Unix getopt versus Google's getopt variant and why Unix getopt wins

November 16, 2013

The longer title of this entry is 'why Google's version of getopt is right for Google but wrong for (almost) everyone else'.

One reaction to my rant about Go's getopt problem is to ask what the big problem is. Looked at in the right light, the rules implemented by Go's flag package (which are apparently the Google more or less standard for parsing flags) actually have a certain amount to recommend them because they're less ambiguous, more consistent, and less likely to surprise you. For example, consider this classic error: start with a command that takes a -t flag switch and a -f flag with an argument. One day someone in a hurry accidently writes this as 'cmd -ft fred bob' (instead of '-tf'). If you're lucky this will fail immediately with an error; if you're unlucky this quietly succeeds but does something quite different than what you expected. Google flag parsing reduces the chances of this by forcing you to always separate flags (so you can't do this just by transposing two characters).

In an environment where you are mostly or entirely using commands that parse flags this way, you get a number of benefits like this. I assume that this describes Google, which I suspect is heavily into internal tooling. But most environments are not like this at all; instead, commands using Go's flag package (or equivalents) are going to be the minority and the vast majority of commands you use will instead be either standard Unix commands or programs that use the same general argument parsing (partly because it's the default in almost everyone's standard library). In such environments the benefits that might come from Google flag parsing are dwarfed by the fact that it is just plain different from almost everything else you use. You will spend more time cursing because 'cmd -tf fred bob' gives you 'no such flag -tf' errors than you will ever likely save in the one (theoretical) time you type 'cmd -ft fred bob'.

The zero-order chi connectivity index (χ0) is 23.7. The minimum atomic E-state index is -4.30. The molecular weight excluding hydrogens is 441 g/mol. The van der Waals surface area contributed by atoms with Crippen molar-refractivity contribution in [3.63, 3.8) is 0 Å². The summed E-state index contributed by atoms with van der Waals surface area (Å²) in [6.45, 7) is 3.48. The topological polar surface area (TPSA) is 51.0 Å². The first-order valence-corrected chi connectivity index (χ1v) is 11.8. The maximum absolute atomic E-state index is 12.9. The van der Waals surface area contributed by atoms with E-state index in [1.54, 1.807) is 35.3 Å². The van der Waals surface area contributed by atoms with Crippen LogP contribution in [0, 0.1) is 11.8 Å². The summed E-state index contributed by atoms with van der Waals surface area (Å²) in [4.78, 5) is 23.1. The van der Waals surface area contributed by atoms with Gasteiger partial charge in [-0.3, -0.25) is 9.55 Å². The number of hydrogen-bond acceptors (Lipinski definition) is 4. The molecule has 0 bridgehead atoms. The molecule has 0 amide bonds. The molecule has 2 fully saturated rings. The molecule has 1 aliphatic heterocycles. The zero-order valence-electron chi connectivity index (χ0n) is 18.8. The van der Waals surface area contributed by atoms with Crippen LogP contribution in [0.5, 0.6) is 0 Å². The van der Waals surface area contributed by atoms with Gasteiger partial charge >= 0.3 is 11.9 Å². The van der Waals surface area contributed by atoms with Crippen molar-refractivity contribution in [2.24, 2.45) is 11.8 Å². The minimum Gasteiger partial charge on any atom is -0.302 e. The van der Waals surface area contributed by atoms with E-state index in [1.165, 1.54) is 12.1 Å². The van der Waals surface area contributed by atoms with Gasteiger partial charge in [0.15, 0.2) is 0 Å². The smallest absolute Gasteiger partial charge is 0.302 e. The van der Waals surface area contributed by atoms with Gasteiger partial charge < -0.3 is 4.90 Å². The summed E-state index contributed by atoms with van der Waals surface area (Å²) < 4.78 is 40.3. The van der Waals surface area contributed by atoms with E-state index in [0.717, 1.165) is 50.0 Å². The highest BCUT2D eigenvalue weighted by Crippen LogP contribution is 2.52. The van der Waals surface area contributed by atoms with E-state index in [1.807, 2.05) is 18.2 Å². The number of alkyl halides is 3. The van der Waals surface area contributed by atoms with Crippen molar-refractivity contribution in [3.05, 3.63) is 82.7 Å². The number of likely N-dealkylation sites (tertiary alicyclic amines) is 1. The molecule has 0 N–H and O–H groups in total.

(In theory you could also sort of solve the problem by always separating flag arguments even for programs that don't need this. But this is unlikely in practice since such programs are probably the majority of what you run and anyways, other bits of Go flag handling aren't at all compatible with standard Unix practice.)

In other words: inside Google, the de facto standard is whatever Google's tools do because you're probably mostly using them. Outside Google, the de facto standard is what the majority of programs do and that is standard Unix getopt (and extended GNU getopt). Deviations from de facto Unix getopt behavior cause the same problems that deviations from other de facto standards cause.

Now I'll admit that this is stating the case a bit too strongly. There are plenty of Unix programs that already deviate to a greater or lesser degree from standard Unix getopt. As with all interface standards a large part of what matters is how often people are going to use the deviant commands; the more frequently, the more you can get away with odd command behavior.

(You can also get away with more odd behavior if it's basically impossible to use your program casually. If an occasional user is going to have to re-read your documentation every time, well, you can (re)explain your odd command line behavior there.)

Written on 16 November 2013.
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Last modified: Sat Nov 16 00:30:31 2013
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